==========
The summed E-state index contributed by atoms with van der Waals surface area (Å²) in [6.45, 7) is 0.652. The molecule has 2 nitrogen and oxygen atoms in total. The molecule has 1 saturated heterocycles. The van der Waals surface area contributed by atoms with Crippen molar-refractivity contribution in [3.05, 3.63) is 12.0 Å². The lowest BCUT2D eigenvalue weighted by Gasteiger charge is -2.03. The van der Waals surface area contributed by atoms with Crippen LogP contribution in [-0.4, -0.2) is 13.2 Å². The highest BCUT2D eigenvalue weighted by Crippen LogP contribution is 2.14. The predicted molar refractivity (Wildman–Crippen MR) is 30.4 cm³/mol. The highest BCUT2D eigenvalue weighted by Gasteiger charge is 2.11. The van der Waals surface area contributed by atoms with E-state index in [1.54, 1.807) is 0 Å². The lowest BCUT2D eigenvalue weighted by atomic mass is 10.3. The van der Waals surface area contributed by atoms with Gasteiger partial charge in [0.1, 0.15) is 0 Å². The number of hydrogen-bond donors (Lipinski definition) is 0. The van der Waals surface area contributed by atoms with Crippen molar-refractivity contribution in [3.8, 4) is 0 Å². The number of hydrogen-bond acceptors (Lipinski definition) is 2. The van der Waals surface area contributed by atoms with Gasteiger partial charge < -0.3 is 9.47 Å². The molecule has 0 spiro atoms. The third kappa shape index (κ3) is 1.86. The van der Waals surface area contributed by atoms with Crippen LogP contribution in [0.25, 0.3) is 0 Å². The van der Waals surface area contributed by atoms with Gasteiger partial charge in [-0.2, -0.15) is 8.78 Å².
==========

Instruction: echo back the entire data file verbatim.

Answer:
The summed E-state index contributed by atoms with van der Waals surface area (Å²) in [6.45, 7) is 0.652. The molecule has 2 nitrogen and oxygen atoms in total. The molecule has 1 saturated heterocycles. The van der Waals surface area contributed by atoms with Crippen molar-refractivity contribution in [3.05, 3.63) is 12.0 Å². The lowest BCUT2D eigenvalue weighted by Gasteiger charge is -2.03. The van der Waals surface area contributed by atoms with Crippen LogP contribution in [-0.4, -0.2) is 13.2 Å². The highest BCUT2D eigenvalue weighted by Crippen LogP contribution is 2.14. The predicted molar refractivity (Wildman–Crippen MR) is 30.4 cm³/mol. The highest BCUT2D eigenvalue weighted by Gasteiger charge is 2.11. The van der Waals surface area contributed by atoms with E-state index in [1.54, 1.807) is 0 Å². The lowest BCUT2D eigenvalue weighted by atomic mass is 10.3. The van der Waals surface area contributed by atoms with Gasteiger partial charge in [0.1, 0.15) is 0 Å². The number of hydrogen-bond donors (Lipinski definition) is 0. The van der Waals surface area contributed by atoms with Crippen molar-refractivity contribution in [3.8, 4) is 0 Å². The number of hydrogen-bond acceptors (Lipinski definition) is 2. The van der Waals surface area contributed by atoms with Gasteiger partial charge < -0.3 is 9.47 Å². The molecule has 0 spiro atoms. The third kappa shape index (κ3) is 1.86. The van der Waals surface area contributed by atoms with Crippen LogP contribution in [0.25, 0.3) is 0 Å². The van der Waals surface area contributed by atoms with Gasteiger partial charge in [-0.2, -0.15) is 8.78 Å².